Good is the enemy of great. So says Jim Collins in his best selling book, “Good to Great.” He is referring to businesses that decide they are good enough, which means they are settling and no longer striving to be the best they can be.
And that’s why the term “best practices” is misleading: Adhering to so-called best practices might make you think you’re doing everything that you can to optimize your email marketing, when really it just makes you average.
Best practices lull you into a false sense of security
In the email marketing industry, we talk about best practices a lot because they matter. We even have a category for best practices as part of this blog, because we want to continue to push marketers to be and do better.
But the word “best” can lull you into a false sense of security, just like good can be the enemy of great. Just because it’s a “best” practice for one company doesn’t mean it is for yours, in the same way that being good enough keeps a business from striving to be great.
Don’t think I am telling you to forget about email marketing best practices, because I’m not. All have some good in them and probably most (if not all) of them should be followed. For example, it’s a best practice to segment your audience rather than do batch-and-blast email. It’s a best practice to write compelling preheader text. It’s a best practice to design your emails to render well on mobile devices. These are all no brainers, tried-and-true best practices you should follow. But they’re not enough.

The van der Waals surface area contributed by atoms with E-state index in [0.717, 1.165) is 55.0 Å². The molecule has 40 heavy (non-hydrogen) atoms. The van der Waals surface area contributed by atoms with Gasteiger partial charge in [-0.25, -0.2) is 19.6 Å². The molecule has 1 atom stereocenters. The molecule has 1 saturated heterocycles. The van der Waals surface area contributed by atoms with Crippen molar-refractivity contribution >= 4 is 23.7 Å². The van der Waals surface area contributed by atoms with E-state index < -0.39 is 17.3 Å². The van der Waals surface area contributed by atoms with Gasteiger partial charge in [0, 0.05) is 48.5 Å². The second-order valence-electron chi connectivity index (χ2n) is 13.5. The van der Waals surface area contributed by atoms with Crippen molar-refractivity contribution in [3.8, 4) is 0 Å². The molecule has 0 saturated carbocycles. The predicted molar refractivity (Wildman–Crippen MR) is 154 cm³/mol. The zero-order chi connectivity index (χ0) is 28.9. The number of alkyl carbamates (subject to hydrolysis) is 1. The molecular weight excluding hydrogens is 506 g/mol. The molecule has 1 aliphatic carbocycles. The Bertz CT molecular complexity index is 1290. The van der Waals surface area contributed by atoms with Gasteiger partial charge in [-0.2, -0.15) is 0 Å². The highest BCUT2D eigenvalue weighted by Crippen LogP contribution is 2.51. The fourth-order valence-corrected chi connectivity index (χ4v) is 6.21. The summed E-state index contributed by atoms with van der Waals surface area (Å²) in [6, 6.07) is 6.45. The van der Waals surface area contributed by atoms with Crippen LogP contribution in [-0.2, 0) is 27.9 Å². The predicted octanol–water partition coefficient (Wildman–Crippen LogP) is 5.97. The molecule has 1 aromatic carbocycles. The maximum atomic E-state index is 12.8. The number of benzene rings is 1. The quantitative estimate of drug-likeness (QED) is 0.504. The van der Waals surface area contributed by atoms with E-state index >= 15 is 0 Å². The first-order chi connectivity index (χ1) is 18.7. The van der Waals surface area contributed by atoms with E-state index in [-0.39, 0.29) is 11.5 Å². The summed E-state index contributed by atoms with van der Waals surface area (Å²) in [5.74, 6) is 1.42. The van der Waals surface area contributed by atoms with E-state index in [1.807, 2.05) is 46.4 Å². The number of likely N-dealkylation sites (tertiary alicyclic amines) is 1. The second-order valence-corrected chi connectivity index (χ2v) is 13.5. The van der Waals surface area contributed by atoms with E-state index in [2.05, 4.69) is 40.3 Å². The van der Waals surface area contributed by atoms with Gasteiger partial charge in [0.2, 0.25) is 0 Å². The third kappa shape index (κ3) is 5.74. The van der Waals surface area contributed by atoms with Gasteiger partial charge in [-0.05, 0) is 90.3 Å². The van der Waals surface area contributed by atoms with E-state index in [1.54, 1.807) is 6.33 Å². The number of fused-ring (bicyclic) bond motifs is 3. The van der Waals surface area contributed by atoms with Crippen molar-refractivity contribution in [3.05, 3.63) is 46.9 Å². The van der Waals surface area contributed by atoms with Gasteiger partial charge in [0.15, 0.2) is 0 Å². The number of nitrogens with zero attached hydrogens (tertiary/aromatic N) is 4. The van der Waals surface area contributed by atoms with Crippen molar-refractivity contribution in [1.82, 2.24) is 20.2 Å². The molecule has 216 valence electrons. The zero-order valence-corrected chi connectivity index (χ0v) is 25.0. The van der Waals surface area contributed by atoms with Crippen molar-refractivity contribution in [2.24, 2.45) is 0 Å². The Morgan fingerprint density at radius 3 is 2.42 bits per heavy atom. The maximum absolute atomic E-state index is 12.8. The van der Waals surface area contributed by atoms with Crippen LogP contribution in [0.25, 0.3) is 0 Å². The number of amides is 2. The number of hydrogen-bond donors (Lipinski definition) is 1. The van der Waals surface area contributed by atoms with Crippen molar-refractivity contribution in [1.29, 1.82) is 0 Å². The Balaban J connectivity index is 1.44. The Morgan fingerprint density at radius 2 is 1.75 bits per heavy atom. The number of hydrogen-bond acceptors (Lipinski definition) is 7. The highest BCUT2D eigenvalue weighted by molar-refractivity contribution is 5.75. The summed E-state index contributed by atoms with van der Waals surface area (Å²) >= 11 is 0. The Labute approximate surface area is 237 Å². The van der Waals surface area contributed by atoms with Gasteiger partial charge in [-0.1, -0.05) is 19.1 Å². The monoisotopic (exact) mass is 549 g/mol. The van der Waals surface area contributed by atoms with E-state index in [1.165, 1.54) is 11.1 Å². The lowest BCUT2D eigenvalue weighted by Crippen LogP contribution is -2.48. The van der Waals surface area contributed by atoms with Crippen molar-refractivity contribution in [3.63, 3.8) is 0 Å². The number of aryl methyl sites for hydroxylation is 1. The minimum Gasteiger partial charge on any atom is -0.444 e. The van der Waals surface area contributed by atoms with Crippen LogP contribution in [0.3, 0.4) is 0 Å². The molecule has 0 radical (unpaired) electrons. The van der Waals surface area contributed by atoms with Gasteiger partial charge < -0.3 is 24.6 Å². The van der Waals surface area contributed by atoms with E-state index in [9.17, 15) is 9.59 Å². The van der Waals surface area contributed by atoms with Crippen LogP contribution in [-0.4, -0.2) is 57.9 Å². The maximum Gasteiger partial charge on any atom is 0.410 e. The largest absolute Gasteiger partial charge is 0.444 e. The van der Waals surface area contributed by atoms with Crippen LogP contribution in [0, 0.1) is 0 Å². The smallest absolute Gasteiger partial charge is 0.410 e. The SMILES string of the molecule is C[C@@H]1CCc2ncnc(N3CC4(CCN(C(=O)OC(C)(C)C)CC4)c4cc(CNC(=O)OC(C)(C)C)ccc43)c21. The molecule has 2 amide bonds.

Best practices help you keep up, not lead
Despite the name, best practices only make you average. Following best practices is how you keep up, not lead the pack. When you follow best practices, you are doing what works great for another company or other, but not necessarily for yours.
There is only one way to figure out your best practices. The only way to know what really works for you is to test, test and test again. This is how you find the best send time for you, the best subject line length for you, the best offer for you, the best call to action for you, and so on.
I’m not suggesting you dump all of the email marketing best practices you’ve been reading about and trying to implement, not at all. I’m suggesting you consider those best practices a baseline, a starting point for determining something even better.
Testing as habit
The marketers who have a mindset of constantly refining are the ones who will figure out what works best for their brands. They are the ones who continually tweak and test and tweak again, paying close attention to their email analytics to determine what did or didn’t work.
You too can practice habitual testing. Even if you just come up with two subject lines for each email and do an A/B split test, you’ll start learning.
Remember, good is the enemy of great. And email marketing best practices are really just good ideas. The truly best practices are the ones you figure out work best for you.